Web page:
The chief of the United Nations has urged the world to "step up" and match Pakistan‘s compassion for Afghan refugees. Pakistan has hosted Afghan refugees for 40 years and is the world‘s second-largest refugee-hosting country.
In Pakistan's welcoming stance towards Afghan refugees we have seen "compassion play out in real time," the UN Secretary-General Antonio Guterres has told an international conference in Islamabad.
At the two-day summit, jointly organized by the UN refugee agency UNHCR and the Pakistan government, Guterres also called for a renewed push for peace in Afghanistan. "Working towards solutions for the Afghan people is not just a sign of solidarity; it is in the world‘s best interest," he said.
The UN High Commissioner for Refugees, Filippo Grandi, praised Pakistan for its generosity: We are here to mark "the compassion, the hospitality, the solidarity of the people of the host countries, and the courage and resilience of the Afghan people," he said.
Pakistan and Iran had stood with Afghan refugees through "bitter times of hardship and loss, renewed conflict and uncertainty," Grandi added.
World should follow Pakistan‘s blueprint
Millions of Afghans have been living as refugees since an exodus began 40 years ago. The UN says it is one of the largest and longest-running refugee situations in history.
Afghans now constitute the largest group of arrivals in Europe, exceeding the number of arrivals from Syria for the first time. However, 90% of registered Afghan refugees – around 2.4 million people – remain in Pakistan and Iran.
At the summit, the UN Secretary-General said Pakistan had provided the world with "a global public good" supporting Afghan refugees. In particular, he referred to Pakistan‘s use of innovative technology in refugee protection, including biometric registration, access to the national education system, health care and inclusion in the national economy.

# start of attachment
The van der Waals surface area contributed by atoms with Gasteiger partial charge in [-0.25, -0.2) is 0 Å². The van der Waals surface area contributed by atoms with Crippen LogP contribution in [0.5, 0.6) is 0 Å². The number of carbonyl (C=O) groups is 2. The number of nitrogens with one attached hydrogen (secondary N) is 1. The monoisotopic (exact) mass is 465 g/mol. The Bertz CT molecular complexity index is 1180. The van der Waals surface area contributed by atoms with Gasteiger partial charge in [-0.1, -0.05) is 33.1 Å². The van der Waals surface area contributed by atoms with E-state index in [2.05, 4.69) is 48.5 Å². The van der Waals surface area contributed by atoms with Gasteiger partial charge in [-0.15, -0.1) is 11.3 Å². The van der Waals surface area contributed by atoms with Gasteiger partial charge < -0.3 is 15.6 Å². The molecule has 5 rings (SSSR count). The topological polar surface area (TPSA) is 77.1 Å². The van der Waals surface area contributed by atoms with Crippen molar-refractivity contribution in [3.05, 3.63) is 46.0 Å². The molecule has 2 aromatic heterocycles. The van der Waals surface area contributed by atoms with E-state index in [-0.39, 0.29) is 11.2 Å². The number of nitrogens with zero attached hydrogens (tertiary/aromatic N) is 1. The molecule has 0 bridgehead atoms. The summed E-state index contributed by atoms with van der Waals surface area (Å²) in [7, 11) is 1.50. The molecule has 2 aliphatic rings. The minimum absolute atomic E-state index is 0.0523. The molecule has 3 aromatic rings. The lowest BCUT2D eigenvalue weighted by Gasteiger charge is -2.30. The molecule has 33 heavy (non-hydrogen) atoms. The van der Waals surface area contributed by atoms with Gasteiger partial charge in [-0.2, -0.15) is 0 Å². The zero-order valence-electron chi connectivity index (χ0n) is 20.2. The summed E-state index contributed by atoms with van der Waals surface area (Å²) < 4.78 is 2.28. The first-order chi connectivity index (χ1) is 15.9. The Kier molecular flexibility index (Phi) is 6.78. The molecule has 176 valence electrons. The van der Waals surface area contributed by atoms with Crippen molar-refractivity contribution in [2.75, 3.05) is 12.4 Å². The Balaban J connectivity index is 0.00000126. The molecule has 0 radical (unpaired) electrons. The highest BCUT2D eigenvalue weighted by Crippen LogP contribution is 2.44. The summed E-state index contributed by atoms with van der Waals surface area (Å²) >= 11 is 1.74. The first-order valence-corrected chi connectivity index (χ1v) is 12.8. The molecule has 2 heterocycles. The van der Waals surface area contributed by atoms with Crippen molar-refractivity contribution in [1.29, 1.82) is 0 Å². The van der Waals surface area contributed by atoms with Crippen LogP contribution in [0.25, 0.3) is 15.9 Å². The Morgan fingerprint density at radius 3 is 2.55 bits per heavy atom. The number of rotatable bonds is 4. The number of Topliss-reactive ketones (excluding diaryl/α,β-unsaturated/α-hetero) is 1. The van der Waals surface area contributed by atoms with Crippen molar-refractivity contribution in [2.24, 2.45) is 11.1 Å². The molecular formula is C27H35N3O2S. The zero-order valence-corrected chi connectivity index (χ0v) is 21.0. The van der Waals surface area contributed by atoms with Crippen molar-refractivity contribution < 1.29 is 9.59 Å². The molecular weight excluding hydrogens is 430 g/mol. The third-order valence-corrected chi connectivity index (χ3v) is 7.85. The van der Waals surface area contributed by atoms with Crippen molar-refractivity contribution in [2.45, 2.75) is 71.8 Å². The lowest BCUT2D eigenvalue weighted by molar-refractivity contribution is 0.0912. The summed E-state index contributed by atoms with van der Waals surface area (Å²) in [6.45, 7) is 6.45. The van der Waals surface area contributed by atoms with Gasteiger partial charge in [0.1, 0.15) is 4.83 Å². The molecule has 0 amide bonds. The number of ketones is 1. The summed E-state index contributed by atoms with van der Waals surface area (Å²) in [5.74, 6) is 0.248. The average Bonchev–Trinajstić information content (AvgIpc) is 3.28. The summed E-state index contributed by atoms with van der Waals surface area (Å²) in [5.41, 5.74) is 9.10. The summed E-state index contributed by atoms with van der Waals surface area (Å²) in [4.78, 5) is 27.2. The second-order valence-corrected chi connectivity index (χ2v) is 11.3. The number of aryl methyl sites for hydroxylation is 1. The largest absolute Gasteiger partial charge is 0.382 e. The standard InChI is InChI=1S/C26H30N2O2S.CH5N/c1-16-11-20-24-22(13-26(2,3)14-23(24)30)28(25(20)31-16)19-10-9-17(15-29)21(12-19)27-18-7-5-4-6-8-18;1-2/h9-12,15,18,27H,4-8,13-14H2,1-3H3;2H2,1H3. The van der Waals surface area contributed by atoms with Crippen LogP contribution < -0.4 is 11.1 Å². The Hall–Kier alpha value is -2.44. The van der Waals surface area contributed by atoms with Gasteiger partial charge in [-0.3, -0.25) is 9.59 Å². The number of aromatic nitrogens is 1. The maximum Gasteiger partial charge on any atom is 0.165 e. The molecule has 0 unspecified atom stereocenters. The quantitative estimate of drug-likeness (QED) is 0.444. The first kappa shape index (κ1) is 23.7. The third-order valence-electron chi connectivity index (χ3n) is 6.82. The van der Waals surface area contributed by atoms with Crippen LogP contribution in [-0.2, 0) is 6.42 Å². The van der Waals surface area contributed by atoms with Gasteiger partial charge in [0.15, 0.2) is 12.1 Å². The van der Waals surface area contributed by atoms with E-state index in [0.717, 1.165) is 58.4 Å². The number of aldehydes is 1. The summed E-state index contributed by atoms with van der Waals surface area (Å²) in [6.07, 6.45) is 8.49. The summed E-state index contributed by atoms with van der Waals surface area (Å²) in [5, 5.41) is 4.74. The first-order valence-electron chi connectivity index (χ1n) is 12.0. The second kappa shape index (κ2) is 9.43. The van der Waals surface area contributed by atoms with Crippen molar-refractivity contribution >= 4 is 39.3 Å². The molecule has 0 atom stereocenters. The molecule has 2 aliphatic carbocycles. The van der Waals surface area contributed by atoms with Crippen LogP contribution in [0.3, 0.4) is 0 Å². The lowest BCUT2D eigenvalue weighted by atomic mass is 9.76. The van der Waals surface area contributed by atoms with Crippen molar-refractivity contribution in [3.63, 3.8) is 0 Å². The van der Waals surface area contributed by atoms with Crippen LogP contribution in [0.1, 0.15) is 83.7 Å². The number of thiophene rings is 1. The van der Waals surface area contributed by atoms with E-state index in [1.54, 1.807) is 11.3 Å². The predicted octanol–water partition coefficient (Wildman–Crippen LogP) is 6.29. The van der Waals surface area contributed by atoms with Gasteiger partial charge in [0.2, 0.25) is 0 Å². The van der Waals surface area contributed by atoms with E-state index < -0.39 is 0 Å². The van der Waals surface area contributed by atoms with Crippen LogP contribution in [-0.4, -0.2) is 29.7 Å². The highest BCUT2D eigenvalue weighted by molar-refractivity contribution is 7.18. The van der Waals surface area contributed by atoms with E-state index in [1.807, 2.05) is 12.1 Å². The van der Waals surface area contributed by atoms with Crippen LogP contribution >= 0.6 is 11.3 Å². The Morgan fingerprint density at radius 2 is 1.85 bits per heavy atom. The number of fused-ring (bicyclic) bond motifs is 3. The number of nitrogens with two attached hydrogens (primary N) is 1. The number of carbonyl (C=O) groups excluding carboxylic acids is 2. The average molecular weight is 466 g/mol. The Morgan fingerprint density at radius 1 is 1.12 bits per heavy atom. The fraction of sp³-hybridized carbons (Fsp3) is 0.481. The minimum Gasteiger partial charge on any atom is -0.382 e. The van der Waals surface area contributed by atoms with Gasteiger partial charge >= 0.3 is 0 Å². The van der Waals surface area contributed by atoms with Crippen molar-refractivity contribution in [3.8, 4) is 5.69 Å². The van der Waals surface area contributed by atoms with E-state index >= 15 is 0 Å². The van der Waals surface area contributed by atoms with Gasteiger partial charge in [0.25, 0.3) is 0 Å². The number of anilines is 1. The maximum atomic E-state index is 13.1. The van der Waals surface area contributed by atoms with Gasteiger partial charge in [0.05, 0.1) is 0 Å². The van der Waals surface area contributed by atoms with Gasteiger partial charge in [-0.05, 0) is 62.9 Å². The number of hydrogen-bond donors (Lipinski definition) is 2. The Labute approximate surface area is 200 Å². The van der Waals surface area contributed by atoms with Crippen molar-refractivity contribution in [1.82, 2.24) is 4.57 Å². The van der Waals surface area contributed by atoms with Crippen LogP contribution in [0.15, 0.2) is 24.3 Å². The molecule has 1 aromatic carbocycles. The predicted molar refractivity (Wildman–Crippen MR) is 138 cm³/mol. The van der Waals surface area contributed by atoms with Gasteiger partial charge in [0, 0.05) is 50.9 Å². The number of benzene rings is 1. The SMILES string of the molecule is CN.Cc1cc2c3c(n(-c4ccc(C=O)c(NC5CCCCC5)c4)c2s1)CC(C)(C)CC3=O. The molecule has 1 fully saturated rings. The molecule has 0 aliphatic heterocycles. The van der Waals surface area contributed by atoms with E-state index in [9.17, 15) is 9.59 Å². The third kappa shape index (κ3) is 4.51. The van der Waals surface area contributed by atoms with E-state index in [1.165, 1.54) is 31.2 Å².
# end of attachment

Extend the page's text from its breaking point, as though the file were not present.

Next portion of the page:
Guterres called on other nations "to act and to deliver": "It's time for the international community to assume its responsibilities, and to support Pakistan very meaningfully."
Only peace will solve displacement
The UN chief told the conference that the UN‘s preferred durable solution to the Afghan refugee situation remains voluntary repatriation in safety and dignity. For this, peace, as well as effective reconstruction, was needed in Afghanistan to create the conditions for successful return and reintegration.
However, human rights organizations Amnesty International and Human Rights Watch have accused the Pakistani government, along with European states, of carrying out forced returns to Afghanistan. They also point out that refugees born in Pakistan have been denied citizenship, have been unable to access formal education opportunities or health care, to open a bank account, to work, or to buy property.
•••• ➤ Also read: Neither here nor there – the plight of Afghan refugees